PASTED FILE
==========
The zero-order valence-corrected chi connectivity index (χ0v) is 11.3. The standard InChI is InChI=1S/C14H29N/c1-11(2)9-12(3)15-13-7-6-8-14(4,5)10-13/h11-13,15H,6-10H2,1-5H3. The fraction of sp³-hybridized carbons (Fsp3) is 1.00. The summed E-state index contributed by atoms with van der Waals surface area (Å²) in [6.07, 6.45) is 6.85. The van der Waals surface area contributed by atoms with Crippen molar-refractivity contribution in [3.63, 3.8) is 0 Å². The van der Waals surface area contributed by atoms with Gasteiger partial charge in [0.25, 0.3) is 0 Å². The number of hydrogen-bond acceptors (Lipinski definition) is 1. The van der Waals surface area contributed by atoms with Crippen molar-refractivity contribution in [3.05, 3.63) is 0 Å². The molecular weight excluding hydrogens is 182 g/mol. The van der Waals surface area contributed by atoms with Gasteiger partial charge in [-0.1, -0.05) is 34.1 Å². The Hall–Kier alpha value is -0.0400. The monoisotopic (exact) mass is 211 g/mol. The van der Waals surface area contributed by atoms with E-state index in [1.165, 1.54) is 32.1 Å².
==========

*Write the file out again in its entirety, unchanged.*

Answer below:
The zero-order valence-corrected chi connectivity index (χ0v) is 11.3. The standard InChI is InChI=1S/C14H29N/c1-11(2)9-12(3)15-13-7-6-8-14(4,5)10-13/h11-13,15H,6-10H2,1-5H3. The fraction of sp³-hybridized carbons (Fsp3) is 1.00. The summed E-state index contributed by atoms with van der Waals surface area (Å²) in [6.07, 6.45) is 6.85. The van der Waals surface area contributed by atoms with Crippen molar-refractivity contribution in [3.63, 3.8) is 0 Å². The van der Waals surface area contributed by atoms with Gasteiger partial charge in [0.25, 0.3) is 0 Å². The number of hydrogen-bond acceptors (Lipinski definition) is 1. The van der Waals surface area contributed by atoms with Crippen molar-refractivity contribution in [3.05, 3.63) is 0 Å². The molecular weight excluding hydrogens is 182 g/mol. The van der Waals surface area contributed by atoms with Gasteiger partial charge in [-0.1, -0.05) is 34.1 Å². The Hall–Kier alpha value is -0.0400. The monoisotopic (exact) mass is 211 g/mol. The van der Waals surface area contributed by atoms with E-state index in [1.165, 1.54) is 32.1 Å².